March 7, 2019 / 3:37 PM / 9 months ago

Futuristic 'Frankenstein' opera poses timely questions about human nature

BRUSSELS (Reuters) - With futuristic stage designs, cutting-edge video inserts and industrial noise blended with operatic arias, “Frankenstein” premieres in Brussels on Friday, posing timely questions about ethics, technological progress and creating artificial life.

Based on Mary Shelley’s eponymous 19th century novel, the opera by U.S. composer Mark Grey is set in a dystopian, post-industrial future, where scientists discover the frozen Creature and bring it back to life.

As the Creature relives its hopes and torments among human beings on a stage set marked by geometric lines and sharp colors, the opera moves away from the classic 1931 Hollywood adaptation of the gothic novel that created the pop culture symbol of a monster.

Instead, it turns its focus to what makes a human and what constitutes people’s responsibility for their increasingly-advanced creations.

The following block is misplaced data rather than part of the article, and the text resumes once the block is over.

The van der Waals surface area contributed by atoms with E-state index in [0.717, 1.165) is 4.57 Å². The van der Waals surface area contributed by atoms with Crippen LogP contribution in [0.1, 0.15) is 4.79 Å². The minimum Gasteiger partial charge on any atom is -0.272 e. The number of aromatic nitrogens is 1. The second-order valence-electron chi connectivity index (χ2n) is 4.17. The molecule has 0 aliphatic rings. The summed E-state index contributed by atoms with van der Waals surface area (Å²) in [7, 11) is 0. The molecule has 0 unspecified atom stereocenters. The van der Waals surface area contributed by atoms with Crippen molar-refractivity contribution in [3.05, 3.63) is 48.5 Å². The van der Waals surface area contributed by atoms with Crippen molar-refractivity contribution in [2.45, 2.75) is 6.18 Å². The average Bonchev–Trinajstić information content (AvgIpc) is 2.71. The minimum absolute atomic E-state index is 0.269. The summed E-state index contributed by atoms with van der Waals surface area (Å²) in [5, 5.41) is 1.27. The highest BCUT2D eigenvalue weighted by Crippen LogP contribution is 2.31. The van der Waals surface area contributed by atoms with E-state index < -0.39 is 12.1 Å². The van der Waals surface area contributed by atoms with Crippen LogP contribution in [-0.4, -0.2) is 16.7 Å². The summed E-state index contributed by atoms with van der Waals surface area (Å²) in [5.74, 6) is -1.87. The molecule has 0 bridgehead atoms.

“We’re looking more into the psychology of the work - why the Creature is cast out, why there is discrimination against the Creature, and why the Creature ultimately kills because of its animal instinct to survive,” Grey told Reuters.

Librettist Julia Canosa said the issues that “Frankenstein” tackles are especially relevant for developing artificial intelligence and grappling with its social impact.

“Today we are talking about a new species of not humans perhaps but humanoids, cyborgs, and, like the Creature, are they going to raise the question of identity?” she said.

“Are they going to be granted rights and dignity, and would they pay taxes?”

The visually-arresting spectacle is no less modern in terms of the music, which combines brutal noise, screaming and heavy drums with traditional operatic arias to express the discrimination the Creature faces among people.

Belgium’s 300-year-old La Monnaie opera house, recently reopened after a major renovation, will show “Frankenstein” through March.

Reporting by Gabriela Baczynska; Editing by Gareth Jones

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